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I'm trying to clean up some directories that are all named in sequence 1001, 1002, 1003 and I can't seem to get this script to work to delete directories with a value less than a number

Contents of the DIR

1000 1001 1002 1003 1004 1005 1006 1007 1008 1009 1010 1011 1012 1013 1014

My command

for i in `ls`; do if (( $i < 1011 )) then echo rm $i -rf; done

but I get the error

-su: syntax error near unexpected token `then'

Can anyone point me in the right direction?

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for starters, syntax of for needs 'do'. i.e for i in *; do –  jgr Jan 8 '13 at 21:19
Additionally, there's no need to run ls; just use a glob: for i in *; do ...; done. –  chepner Jan 8 '13 at 21:23
I've tried with an without do but I've edited the question so everyone doesn't just jump to that conclusion –  sputn1ck Jan 8 '13 at 21:23
@sputn1ck well, if needs thenand fi too. Have you looked at even one other bash script ever? I'm not trying to be rude, but there's probably like a hundred bash scripts on your machine. Source: /etc/. –  gustaf r Jan 8 '13 at 21:25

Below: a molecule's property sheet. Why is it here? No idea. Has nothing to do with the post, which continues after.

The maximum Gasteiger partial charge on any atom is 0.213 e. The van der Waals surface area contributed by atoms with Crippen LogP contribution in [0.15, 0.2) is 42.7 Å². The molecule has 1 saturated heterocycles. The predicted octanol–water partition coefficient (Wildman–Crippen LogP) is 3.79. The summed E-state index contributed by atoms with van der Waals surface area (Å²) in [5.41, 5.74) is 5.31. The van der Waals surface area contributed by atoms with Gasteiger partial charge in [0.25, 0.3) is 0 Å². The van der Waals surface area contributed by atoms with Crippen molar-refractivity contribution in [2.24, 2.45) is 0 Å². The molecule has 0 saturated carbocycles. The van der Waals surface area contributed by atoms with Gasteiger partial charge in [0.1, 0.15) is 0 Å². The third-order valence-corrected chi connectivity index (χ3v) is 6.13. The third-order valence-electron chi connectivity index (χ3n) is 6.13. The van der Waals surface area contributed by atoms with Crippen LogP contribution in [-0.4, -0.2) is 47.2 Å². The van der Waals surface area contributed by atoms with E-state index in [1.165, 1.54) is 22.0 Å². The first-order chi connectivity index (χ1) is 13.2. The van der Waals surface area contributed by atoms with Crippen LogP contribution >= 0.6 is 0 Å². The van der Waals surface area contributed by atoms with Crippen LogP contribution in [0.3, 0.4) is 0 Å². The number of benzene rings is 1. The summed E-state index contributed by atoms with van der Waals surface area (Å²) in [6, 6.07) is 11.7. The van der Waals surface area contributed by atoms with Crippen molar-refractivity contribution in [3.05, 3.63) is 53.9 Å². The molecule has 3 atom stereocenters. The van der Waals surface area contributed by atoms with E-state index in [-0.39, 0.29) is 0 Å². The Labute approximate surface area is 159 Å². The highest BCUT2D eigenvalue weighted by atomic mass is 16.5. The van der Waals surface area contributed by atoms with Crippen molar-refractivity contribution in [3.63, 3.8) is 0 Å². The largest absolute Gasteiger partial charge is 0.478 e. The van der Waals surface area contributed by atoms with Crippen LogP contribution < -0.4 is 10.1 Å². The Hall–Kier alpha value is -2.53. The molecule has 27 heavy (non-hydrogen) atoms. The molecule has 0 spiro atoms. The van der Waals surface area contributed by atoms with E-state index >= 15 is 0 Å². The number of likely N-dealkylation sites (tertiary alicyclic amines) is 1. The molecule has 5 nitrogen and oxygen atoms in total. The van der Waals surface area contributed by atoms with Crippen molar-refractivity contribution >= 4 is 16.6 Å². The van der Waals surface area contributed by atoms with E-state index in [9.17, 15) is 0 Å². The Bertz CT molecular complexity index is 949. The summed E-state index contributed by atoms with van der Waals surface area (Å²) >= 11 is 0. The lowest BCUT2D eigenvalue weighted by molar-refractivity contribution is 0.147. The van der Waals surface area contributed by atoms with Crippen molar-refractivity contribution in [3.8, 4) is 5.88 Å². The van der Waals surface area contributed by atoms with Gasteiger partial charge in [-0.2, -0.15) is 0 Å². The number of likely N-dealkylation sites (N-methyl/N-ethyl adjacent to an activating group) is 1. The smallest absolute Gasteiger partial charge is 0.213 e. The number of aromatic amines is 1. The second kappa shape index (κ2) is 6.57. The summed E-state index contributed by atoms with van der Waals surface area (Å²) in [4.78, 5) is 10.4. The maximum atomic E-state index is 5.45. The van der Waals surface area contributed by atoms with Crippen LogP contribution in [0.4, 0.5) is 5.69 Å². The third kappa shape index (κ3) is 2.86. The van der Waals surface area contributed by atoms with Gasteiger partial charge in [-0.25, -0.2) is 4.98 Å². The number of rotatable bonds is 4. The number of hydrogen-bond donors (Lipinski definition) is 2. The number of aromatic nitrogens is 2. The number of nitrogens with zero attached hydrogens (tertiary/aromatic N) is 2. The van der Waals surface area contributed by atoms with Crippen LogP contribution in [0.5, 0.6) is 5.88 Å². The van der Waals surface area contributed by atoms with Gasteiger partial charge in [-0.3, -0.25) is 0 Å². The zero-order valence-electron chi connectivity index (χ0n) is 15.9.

4 Answers 4

up vote 3 down vote accepted
for i in *; do [ $i -lt 1011 ] && rm -fr $i; done

does the job.

Note: this really removes the files and does not just print the remove commands.

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I would have preferred arithmetic context instead of [ x -lt n ], and I think you are missing a semicolon, but this solution is on the right track. for i in *; do (( i < 1011 )) && rm -rf "$i"; done –  Josh Cartwright Jan 8 '13 at 21:44
Thank you for the hint with the semicolon - was obviously a copy&paste error. –  Andreas Florath Jan 9 '13 at 6:56

Looping over ls is bad, as explained here. Instead, use find, like so:

find . -regex '\./10[01][0-9]' -exec echo rm '{}' -rf \;
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for i in `ls`; do if [ $i -lt 1011 ]; then echo rm $i -rf; fi; done


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that gets -su: syntax error near unexpected token `then' –  sputn1ck Jan 8 '13 at 21:21
true, it had other problems like missing 'fi', missing semicolon –  Bela Vizer Jan 8 '13 at 21:23
that returns -su: [: -it: binary operator expected –  sputn1ck Jan 8 '13 at 21:30
that could be because you misspelled it, try with -lt not -it :) –  Bela Vizer Jan 8 '13 at 21:52

that's the reason.

for i in `ls` ; do whatever ; done
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